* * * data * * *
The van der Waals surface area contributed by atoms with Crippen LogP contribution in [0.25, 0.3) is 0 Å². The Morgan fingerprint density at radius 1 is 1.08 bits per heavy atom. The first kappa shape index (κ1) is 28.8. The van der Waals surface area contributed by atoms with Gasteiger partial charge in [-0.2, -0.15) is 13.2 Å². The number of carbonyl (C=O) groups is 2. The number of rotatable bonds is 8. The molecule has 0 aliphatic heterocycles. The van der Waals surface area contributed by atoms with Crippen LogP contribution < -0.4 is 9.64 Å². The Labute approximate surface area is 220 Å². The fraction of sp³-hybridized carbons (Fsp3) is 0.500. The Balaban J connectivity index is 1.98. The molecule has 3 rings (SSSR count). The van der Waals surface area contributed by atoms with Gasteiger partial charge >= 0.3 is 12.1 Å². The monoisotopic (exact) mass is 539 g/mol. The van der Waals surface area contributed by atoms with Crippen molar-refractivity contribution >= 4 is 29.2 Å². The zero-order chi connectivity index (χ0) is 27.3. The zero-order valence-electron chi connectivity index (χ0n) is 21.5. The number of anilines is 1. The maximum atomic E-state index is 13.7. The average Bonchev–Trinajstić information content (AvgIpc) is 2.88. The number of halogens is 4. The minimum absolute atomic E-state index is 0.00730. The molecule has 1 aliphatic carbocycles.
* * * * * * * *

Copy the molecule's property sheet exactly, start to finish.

The van der Waals surface area contributed by atoms with Crippen LogP contribution in [0.25, 0.3) is 0 Å². The Morgan fingerprint density at radius 1 is 1.08 bits per heavy atom. The first kappa shape index (κ1) is 28.8. The van der Waals surface area contributed by atoms with Gasteiger partial charge in [-0.2, -0.15) is 13.2 Å². The number of carbonyl (C=O) groups is 2. The number of rotatable bonds is 8. The molecule has 0 aliphatic heterocycles. The van der Waals surface area contributed by atoms with Crippen LogP contribution < -0.4 is 9.64 Å². The Labute approximate surface area is 220 Å². The fraction of sp³-hybridized carbons (Fsp3) is 0.500. The Balaban J connectivity index is 1.98. The molecule has 3 rings (SSSR count). The van der Waals surface area contributed by atoms with Gasteiger partial charge >= 0.3 is 12.1 Å². The monoisotopic (exact) mass is 539 g/mol. The van der Waals surface area contributed by atoms with Crippen molar-refractivity contribution >= 4 is 29.2 Å². The zero-order chi connectivity index (χ0) is 27.3. The zero-order valence-electron chi connectivity index (χ0n) is 21.5. The number of anilines is 1. The maximum atomic E-state index is 13.7. The average Bonchev–Trinajstić information content (AvgIpc) is 2.88. The number of halogens is 4. The minimum absolute atomic E-state index is 0.00730. The molecule has 1 aliphatic carbocycles.